In the coming weeks, we’ll be putting up 50 physical markers in the borough. We launched last week with our very first one, which is dedicated to Bob Crossman, and that’s currently outside the Town Hall on Upper Street. And it’ll be there for a couple of weeks before we move it to a more permanent home north of the borough where Bob was a Councilor. When we move that, we’ll also be putting up the 49 other plaques. Some of these will be going on bars that are already established, some people have offered to give us their homes to put them on them. And lots of them will be going on street furniture, like street signs. And they will be from the edge of Clerkenwell to the tip top of Archway.
16 of the 50 plaques that Islington’s Pride will install across the borough. The plaques represent a cross section of the rich LGBTQ+ heritage of Islington. Islington’s Pride
We also have our archive, which is accessible at the Islington Local History Center in 245, St. John Street, and that’s in the Finsbury Library, which can currently be viewed by appointment.
Finally, on the 21st of June, we’ll be launching a new exhibition at the Islington Museum, called ‘Pride of Place’, which showcases a lot of what we’ve been doing over the last couple of years, lots of archive material, and oral history extracts. You’ll see some plaques, there’ll be collections of posters and many objects from the archive.
People can go to the map and website or even do a Pride walk to find out more about the rich LGBTQ+ history, but is there any specific moment in LGBTQ+ history in Islington or a public figure that you’d like to talk about today? Or that might be your personal favourite?
Someone who I’ve been very fascinated by, and who I think needs more and more championing, is s a lawyer called Sonia Burgess. She was a human rights lawyer, and a transgender woman. She did tireless pioneering work for the rights of asylum seekers and people who were facing unfair deportation. And sadly, she died under very sad circumstances about 11 years ago. She was not an unknown figure, there were obituaries for her in The Guardian and in other prominent publications, but I think that, as a community, it would be great to bring people like her to greater attention.
Sonia Burgess, Islington’s Pride
And for me personally, there’s a figure from Irish history called Roger Casement, who was a slavery abolitionist. He was a gay man, and he was tried for treason in Pentonville Prison. He had these diaries in which he allegedly had written about encounters that he had had with men, which were used to speed up the decision. It’s a very tragic story, but it’s also a story of hope and national history, because Roger Casement was not just an Irish nationalist, he was somebody who, having seen the horrors of slavery, campaigned to have it abolished.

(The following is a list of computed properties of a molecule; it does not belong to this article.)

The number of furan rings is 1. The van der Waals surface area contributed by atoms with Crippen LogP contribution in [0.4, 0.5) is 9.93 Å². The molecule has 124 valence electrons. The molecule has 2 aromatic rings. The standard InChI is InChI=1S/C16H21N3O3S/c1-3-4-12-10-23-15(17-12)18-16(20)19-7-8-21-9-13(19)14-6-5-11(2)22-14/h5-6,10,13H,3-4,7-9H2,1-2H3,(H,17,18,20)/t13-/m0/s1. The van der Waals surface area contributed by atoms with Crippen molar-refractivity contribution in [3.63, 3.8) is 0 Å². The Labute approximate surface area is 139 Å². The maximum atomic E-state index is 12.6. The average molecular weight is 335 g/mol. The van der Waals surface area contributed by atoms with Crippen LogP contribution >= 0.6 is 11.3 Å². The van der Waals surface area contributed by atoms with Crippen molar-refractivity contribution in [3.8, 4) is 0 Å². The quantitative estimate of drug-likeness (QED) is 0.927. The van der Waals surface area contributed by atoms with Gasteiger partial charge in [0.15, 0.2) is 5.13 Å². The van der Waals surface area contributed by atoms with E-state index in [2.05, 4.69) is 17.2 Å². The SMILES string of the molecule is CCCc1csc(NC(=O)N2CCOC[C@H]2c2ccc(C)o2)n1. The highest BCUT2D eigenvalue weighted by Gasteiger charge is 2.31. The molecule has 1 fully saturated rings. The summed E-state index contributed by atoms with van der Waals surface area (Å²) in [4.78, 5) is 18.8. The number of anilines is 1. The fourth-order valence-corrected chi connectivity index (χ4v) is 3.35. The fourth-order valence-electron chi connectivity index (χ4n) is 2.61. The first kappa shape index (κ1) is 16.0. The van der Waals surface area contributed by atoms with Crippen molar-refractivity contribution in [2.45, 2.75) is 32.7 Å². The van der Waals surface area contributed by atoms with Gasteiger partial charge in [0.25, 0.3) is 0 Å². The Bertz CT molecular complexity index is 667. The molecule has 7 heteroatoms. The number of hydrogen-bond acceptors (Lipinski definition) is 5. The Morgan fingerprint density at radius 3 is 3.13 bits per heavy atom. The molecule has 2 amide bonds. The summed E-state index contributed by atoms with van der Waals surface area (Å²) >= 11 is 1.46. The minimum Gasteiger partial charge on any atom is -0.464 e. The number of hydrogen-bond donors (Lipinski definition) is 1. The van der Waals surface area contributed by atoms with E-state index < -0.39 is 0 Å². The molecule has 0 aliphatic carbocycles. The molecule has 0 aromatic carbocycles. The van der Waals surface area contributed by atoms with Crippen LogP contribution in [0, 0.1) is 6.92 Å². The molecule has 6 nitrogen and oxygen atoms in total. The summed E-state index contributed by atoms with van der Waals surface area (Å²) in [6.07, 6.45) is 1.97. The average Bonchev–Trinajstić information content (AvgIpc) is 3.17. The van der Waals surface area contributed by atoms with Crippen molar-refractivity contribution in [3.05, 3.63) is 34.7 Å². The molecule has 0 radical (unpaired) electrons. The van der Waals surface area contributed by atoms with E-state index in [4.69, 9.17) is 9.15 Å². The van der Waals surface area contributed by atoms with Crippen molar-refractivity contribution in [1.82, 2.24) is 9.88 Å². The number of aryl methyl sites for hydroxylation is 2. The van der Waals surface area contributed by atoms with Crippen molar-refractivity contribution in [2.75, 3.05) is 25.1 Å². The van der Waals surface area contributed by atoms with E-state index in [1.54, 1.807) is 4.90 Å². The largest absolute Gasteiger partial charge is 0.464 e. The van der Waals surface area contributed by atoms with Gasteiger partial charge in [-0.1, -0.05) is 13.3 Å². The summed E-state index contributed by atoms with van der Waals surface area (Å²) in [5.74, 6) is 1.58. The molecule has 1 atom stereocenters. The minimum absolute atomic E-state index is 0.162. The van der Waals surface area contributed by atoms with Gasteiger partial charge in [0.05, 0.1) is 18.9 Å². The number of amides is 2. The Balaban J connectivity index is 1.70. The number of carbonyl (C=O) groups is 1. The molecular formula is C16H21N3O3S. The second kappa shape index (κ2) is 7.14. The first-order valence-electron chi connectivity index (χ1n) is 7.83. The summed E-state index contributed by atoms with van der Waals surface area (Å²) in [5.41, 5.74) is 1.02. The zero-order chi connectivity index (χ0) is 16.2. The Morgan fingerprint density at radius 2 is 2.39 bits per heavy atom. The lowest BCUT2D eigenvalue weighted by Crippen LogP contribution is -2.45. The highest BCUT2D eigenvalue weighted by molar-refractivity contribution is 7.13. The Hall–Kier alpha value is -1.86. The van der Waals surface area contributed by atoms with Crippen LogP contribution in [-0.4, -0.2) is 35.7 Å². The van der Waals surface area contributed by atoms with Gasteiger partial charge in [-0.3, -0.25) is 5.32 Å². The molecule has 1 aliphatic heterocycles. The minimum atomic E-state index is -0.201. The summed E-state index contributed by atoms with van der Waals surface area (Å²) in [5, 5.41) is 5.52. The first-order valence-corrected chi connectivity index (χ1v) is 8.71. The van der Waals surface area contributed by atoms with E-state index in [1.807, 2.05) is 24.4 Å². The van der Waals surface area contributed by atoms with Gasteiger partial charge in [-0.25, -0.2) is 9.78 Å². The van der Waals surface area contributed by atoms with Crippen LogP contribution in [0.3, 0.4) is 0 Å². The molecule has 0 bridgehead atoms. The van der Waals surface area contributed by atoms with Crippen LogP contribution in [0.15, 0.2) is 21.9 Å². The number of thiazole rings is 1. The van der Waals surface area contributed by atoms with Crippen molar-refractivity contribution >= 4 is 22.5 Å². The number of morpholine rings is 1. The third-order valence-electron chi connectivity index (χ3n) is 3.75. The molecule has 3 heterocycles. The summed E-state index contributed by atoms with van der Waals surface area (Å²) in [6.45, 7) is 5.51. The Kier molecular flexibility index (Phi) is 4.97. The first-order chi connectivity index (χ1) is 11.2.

John Casement, Islington’s Pride
I think anybody who explores the map will find somebody, or some group, or organisation that speaks to them. We try to be as representative as we can with the information that we have: there are LGBTQ+ youth groups, there are groups like the Cypriot LGBT community, the North London Line who did lots of outreach with young black people. And there are also disability campaigners, DJs, like I said, human rights lawyers. There is Aloysius Ssali, who was an Ugandan refugee, who was one of the first people to be granted asylum based on his sexuality.
Anything else that you’d like to say?
We’re always looking for new items for the archive, and also, if anybody wants to strengthen the memories that we have, and to build on them to make those memories more factual, then we’ll welcome.
David Isaac is an Islington resident, a lawyer, human rights advocate and someone who is passionate about the visual arts. He is also a long-standing Islington Giving donor and, for Pride month, we were delighted to talk to him about LGBTQ+ issues and history in Islington. Read More.